Credit Card Debt In America: There’s More Good News Than Bad

In 2020, Americans’ consumer debt rose to over $14 trillion, but in 2021, it appears that the situation many experts expected – a full on debt crisis driven by the pandemic, actually didn’t happen. Despite record high unemployment and many other financial woes, credit card balances and other types of debt went down instead of up. This isn’t to say that debt went away completely, of course as we navigated unprecedented times, there were financial difficulties that did require people to get into more debt to survive, but the outlook isn’t as dire as one might think. 

So if credit card debt went down, what drove this? Let’s explore the reason why consumer debt was surprisingly lower than expected. 

A Cautious Society 

The looming and eventual crisis that was the pandemic and the subsequent lockdowns made everyone understandably nervous about spending, so during the pandemic spending on certain things went down. People knew something significant was coming, so they prepared by cutting back on spending. There was a lot of panic about a Great Recession type crisis, and people braced themselves for a difficult time. When people expect a crisis they change their habits, and make decisions that are good for the wallet in order to get through it, and that could have been why there was less consumer debt than expected. 

Real Estate

If 2020 was a crisis, it was a different flavor of crisis, and it didn’t look the same as 2008. One big difference is that real estate was not the reason for or a victim of the pandemic, actually real estate boomed and thrived through 2020. Homeownership increased, most markets reported low inventory showing that there was high demand and of course, the interest rates were really low so the factors that usually led to a collapse in real estate weren’t present. That meant people could take advantage of real estate to prop themselves up. Some people use the proceeds of selling their home for more money to consolidate or even reduce debt, other people were able to renegotiate their mortgages, and the people who had an understanding of the different reverse-mortgage pros and cons, were able to leverage their home equity. 

Less Lifestyle Spending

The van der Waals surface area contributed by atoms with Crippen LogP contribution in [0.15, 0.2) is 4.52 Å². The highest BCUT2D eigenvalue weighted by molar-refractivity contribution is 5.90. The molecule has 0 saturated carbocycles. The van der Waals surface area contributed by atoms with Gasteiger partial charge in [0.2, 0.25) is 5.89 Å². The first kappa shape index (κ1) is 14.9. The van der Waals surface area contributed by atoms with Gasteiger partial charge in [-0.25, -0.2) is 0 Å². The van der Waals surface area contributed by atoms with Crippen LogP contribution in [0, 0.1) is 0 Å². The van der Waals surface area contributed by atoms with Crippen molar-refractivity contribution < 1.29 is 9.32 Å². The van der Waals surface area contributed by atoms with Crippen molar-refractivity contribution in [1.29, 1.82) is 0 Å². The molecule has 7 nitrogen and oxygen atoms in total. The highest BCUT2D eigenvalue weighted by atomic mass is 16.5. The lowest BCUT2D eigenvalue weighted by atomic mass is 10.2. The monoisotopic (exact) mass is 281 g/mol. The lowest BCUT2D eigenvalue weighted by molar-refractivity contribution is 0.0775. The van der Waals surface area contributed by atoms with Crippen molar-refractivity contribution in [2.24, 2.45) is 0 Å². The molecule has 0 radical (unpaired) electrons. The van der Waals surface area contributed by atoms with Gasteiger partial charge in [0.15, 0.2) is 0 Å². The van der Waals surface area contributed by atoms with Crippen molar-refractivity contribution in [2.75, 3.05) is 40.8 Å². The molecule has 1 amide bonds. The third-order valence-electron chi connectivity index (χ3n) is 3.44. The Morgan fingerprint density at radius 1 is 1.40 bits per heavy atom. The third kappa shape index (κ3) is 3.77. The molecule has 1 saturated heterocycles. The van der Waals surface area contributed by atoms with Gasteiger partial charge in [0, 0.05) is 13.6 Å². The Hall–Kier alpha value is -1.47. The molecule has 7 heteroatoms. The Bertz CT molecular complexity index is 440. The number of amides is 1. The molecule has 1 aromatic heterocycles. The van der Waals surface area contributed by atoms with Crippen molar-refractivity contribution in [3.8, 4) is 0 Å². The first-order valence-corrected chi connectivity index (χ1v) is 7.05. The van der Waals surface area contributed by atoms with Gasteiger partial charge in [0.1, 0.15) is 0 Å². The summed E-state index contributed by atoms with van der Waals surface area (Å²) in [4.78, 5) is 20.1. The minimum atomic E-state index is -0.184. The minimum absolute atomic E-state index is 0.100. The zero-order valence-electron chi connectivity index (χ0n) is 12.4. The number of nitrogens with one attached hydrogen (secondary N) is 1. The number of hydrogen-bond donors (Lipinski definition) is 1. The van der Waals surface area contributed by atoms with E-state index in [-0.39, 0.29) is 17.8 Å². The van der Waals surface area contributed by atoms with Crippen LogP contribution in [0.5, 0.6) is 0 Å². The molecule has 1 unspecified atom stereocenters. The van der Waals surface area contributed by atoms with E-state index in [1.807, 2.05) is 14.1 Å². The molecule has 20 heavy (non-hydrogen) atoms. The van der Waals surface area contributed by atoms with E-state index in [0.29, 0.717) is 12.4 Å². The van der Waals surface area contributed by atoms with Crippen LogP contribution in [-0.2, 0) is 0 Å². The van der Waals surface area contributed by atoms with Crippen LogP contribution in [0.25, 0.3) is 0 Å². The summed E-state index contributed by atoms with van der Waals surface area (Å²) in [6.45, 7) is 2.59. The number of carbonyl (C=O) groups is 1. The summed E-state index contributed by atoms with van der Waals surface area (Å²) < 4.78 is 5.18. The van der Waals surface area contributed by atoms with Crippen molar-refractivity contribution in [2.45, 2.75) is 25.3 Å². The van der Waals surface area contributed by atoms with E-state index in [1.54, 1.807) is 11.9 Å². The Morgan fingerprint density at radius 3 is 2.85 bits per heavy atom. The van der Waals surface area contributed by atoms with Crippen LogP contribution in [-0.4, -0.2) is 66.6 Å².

The usual things that drove consumer debt were out of reach thanks to stay-home orders. Things like clothing, travel and other leisure activities can drive a lot of credit card spending. With everyone stuck indoors, things like clothing started to feel quite unnecessary so that kept spending down for a few months. Lifestyle spending definitely contributed to people being crippled by debt, so when those things weren’t present, it kept that part of borrowing down. 


Another reason why we didn’t see such a massive increase in debt is definitely the stimulus. The government stimulus helped a lot of people endure the hard part of the pandemic, and others used the money to pay off debts or invest into other ventures. Because lifestyle spending went down as a result, whatever money people got from the government either went to expenses or to finding a way to better their financial situation.

Savvy Consumers 

Consumers haven’t just become more cautious in times of crisis, they are also more savvy about how they spend their money. For many people, the lessons of 2008 are still heavily resonant today, and there’s a lot more people who are focused on making sure they escape debt and potential financial ruin. People have a keen interest in learning about personal finance, and ways to build wealth, and they’ve become intensely aware of just how costly it is to maintain large amounts of credit card debt. People also use debt intelligently, to make their lives better in a meaningful way. This is also why people didn’t ramp up credit card spending because they are clear on the downsides. 

Credit card and consumer debt has been considered a crisis in America for years, and one only has to look back to 2008 to see the catastrophic effects of it. Surprisingly, the credit card catastrophe that people anticipated in 2020 actually didn’t happen. For many reasons, Americans were able to stave off complete collapse, and even though it was a challenging time, it really could have been a lot worse. There’s still a few months left in 2021 to see how the situation will shape up, especially as the economy is now starting to recover. The lesson is, it’s not all bad news and there have been some encouraging trends that show that the economic fallout of the pandemic is one the nation can recover from. 

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